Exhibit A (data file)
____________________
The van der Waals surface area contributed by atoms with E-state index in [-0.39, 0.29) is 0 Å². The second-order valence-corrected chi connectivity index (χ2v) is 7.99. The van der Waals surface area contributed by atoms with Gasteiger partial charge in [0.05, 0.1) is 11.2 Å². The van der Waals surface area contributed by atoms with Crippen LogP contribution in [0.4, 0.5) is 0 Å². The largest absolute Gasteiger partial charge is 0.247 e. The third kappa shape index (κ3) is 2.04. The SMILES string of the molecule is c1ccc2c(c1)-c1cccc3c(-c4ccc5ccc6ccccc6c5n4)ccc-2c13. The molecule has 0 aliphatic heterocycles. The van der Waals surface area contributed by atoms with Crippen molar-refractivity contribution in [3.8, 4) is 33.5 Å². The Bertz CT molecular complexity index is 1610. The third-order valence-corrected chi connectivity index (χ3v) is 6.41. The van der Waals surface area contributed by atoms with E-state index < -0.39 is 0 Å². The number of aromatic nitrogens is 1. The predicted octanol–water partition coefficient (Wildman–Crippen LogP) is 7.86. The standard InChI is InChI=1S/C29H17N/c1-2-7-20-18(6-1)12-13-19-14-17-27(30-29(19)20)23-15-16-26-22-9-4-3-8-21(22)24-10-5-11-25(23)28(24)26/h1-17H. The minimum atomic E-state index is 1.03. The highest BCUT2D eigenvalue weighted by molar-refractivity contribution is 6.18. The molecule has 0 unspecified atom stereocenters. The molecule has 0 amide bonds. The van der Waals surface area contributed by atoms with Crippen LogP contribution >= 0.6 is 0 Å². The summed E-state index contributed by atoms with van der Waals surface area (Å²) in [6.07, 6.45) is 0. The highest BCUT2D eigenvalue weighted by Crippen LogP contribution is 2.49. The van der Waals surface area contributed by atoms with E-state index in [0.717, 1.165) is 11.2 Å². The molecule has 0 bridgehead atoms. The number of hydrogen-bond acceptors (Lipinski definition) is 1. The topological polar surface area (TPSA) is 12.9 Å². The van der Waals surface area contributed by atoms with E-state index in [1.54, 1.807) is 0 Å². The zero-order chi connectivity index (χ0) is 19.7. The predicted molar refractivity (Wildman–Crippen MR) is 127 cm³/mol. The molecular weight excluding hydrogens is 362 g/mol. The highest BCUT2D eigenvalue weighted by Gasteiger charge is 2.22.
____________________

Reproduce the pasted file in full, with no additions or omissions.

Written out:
The van der Waals surface area contributed by atoms with E-state index in [-0.39, 0.29) is 0 Å². The second-order valence-corrected chi connectivity index (χ2v) is 7.99. The van der Waals surface area contributed by atoms with Gasteiger partial charge in [0.05, 0.1) is 11.2 Å². The van der Waals surface area contributed by atoms with Crippen LogP contribution in [0.4, 0.5) is 0 Å². The largest absolute Gasteiger partial charge is 0.247 e. The third kappa shape index (κ3) is 2.04. The SMILES string of the molecule is c1ccc2c(c1)-c1cccc3c(-c4ccc5ccc6ccccc6c5n4)ccc-2c13. The molecule has 0 aliphatic heterocycles. The van der Waals surface area contributed by atoms with Crippen molar-refractivity contribution in [3.8, 4) is 33.5 Å². The Bertz CT molecular complexity index is 1610. The third-order valence-corrected chi connectivity index (χ3v) is 6.41. The van der Waals surface area contributed by atoms with E-state index < -0.39 is 0 Å². The number of aromatic nitrogens is 1. The predicted octanol–water partition coefficient (Wildman–Crippen LogP) is 7.86. The standard InChI is InChI=1S/C29H17N/c1-2-7-20-18(6-1)12-13-19-14-17-27(30-29(19)20)23-15-16-26-22-9-4-3-8-21(22)24-10-5-11-25(23)28(24)26/h1-17H. The minimum atomic E-state index is 1.03. The highest BCUT2D eigenvalue weighted by molar-refractivity contribution is 6.18. The molecule has 0 unspecified atom stereocenters. The molecule has 0 amide bonds. The van der Waals surface area contributed by atoms with Crippen LogP contribution >= 0.6 is 0 Å². The summed E-state index contributed by atoms with van der Waals surface area (Å²) in [6.07, 6.45) is 0. The highest BCUT2D eigenvalue weighted by Crippen LogP contribution is 2.49. The van der Waals surface area contributed by atoms with E-state index in [0.717, 1.165) is 11.2 Å². The molecule has 0 bridgehead atoms. The number of hydrogen-bond acceptors (Lipinski definition) is 1. The topological polar surface area (TPSA) is 12.9 Å². The van der Waals surface area contributed by atoms with E-state index in [1.54, 1.807) is 0 Å². The zero-order chi connectivity index (χ0) is 19.7. The predicted molar refractivity (Wildman–Crippen MR) is 127 cm³/mol. The molecular weight excluding hydrogens is 362 g/mol. The highest BCUT2D eigenvalue weighted by Gasteiger charge is 2.22.